ELMONT, N.Y. - After such a promising beginning to this year's Triple Crown, it has boiled down to this: 11 uncelebrated 3-year-olds contesting the Belmont Stakes, the so-called "test of the champion."
But horse racing is a marvelously unpredictable sport, the thoroughbred a continually evolving athlete. Racing creates champions, and lackluster fields sometimes produce unpolished gems.
That could be the saving grace of this, the 132nd running of the oldest of the Triple Crown races.
"So far, these horses have taken turns beating each other," said Todd Pletcher, trainer of Impeachment, the only Belmont horse to run in the Kentucky Derby and Preakness.
"Who's to say the best 3-year-old is not running in this race? By the end of the year, we might consider this the best field of them all."
Carl Nafzger, trainer of the Belmont entrant Unshaded, jumped to the defense of this race and the Triple Crown in general.
"This is a great Triple Crown. What's wrong with it?" Nafzger said. "We've got a great bunch of 3-year-olds this year. You've got good horses running against each other.
"Let's wait and see what happens before we dismiss this bunch. Let's wait and see how a horse like Impeachment does against older horses later in the year."
That Nafzger chose Impeachment for the example speaks volumes about the Belmont.
After Fusaichi Pegasus dominated the Kentucky Derby, the racing world anointed him the next great horse, a near shoo-in for the Triple Crown.
Hold on a minute. Fusaichi Pegasus faltered in the Preakness, finishing a non-threatening second.
But alas, Red Bullet won the Preakness as impressively as Fusaichi Pegasus had won the Derby. So Red Bullet became the next great horse, even though he had skipped the Derby, the country's defining race for 3-year-old greatness.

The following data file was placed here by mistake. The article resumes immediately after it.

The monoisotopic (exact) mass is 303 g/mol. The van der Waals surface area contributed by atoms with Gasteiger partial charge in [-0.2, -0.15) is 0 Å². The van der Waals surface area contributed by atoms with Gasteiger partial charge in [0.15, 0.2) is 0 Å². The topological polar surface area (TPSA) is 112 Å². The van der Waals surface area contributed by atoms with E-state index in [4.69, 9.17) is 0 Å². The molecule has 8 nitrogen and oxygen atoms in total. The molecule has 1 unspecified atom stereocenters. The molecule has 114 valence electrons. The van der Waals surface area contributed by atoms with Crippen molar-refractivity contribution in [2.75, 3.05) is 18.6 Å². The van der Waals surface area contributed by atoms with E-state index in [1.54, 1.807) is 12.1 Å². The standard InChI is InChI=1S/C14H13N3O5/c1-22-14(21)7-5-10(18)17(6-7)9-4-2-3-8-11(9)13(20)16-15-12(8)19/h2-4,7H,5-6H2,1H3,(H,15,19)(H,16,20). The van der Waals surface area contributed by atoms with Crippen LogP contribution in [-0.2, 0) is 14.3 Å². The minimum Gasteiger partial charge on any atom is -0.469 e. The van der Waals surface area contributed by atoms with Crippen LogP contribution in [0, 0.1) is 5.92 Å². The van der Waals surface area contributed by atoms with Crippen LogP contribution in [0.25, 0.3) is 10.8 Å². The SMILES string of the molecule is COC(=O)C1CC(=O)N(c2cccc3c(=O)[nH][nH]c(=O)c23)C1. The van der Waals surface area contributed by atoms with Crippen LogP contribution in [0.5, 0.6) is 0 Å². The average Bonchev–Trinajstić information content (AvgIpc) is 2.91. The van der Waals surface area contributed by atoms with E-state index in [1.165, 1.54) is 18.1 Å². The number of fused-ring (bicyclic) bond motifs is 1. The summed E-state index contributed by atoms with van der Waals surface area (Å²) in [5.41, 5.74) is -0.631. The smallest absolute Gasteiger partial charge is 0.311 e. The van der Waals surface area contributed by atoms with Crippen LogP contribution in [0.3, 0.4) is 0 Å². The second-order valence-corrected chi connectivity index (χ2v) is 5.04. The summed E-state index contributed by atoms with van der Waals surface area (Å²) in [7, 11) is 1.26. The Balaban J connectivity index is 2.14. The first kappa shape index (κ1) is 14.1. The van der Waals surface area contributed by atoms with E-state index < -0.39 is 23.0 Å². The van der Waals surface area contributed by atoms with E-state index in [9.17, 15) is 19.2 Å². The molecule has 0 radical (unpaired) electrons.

Fusaichi Pegasus's defeat in the Preakness meant that for the first time in four years the Belmont would not shimmer with the excitement of a possible Triple Crown winner.
Silver Charm in 1997, Real Quiet in 1998 and Charismatic in 1999 swept into New York after winning the Kentucky Derby and Preakness.
But in their bids to become the first Triple Crown winner since Affirmed in 1978, each failed in the final leg here at historic Belmont.
With no Triple Crown on the line, the hope for the Belmont became the showdown between the Kentucky Derby and Preakness winners. But Fusaichi Pegasus was lost to the Belmont when he sustained a minor hoof injury.
And Red Bullet was withdrawn when his owner and trainer decided that their lightly raced colt needed a rest.
Their absence helped swell the field to 11 horses, all undistinguished - so far. None has won a Grade I race. Only one won his last race. That was Postponed, who captured the Peter Pan Stakes two weeks ago at Belmont.
He could provide Jinny Vance and Laddie Dance their second straight Belmont conquest. They own Postponed as well as Lemon Drop Kid, last year's Belmont winner. Vance and Dance, who are married, own Taylor's Purchase Farm in Sparks in Baltimore County.
"I think Lemon Drop is special, but from the first day I saw Postponed as a yearling, I fell in love with him," Dance said.
"I think he can give us another special year."
Vance and Dance bought Postponed as a yearling at Saratoga for $835,000, the most they've ever paid for a horse - "and the most we hope we'll ever have to pay," Dance said.
They purchased Lemon Drop Kid for $200,000. If Postponed wins the Belmont, Lemon Drop Kid could cap a memorable weekend for his Maryland owners. He races here tomorrow in the Brooklyn Handicap.
But to gain the laurels, Postponed would have to defeat Aptitude, the Belmont's morning-line favorite based on his second-place finish in the Derby. And he would have to defeat Impeachment, who finished third in the Derby and Preakness.
Both Aptitude and Impeachment, however, have won only one race. Other Belmont entrants seem equally suspect.
Unshaded is a wild-acting, gelded son of Unbridled who has trouble staying focused in his races. Wheelaway is a lightly raced colt, also by Unbridled, whose claim to fame is a victory in the Tampa Bay Derby.
Curule is another of the Dubai-based Godolphin Racing's horses of which Americans know little. Commendable finished 17th in the Derby.
Globalize must prove he's recovered from a cut on his left hind leg that required six stitches.
Two days before the Kentucky Derby. Globalize tried to bite his pony, and his pony, sick and tired of the 3-year-old's antics, kicked him in the leg.
It's been that kind of a Triple Crown - so far.
What: 132nd Belmont Stakes
Where: Belmont Park, Elmont, N.Y.
When: Today, post time 5:27 p.m.
TV: Ch. 2, 4:30 p.m.
Distance: 1 1/2 miles
Purse: $1 millionRAWNAME:z2094201_23-39-38.txt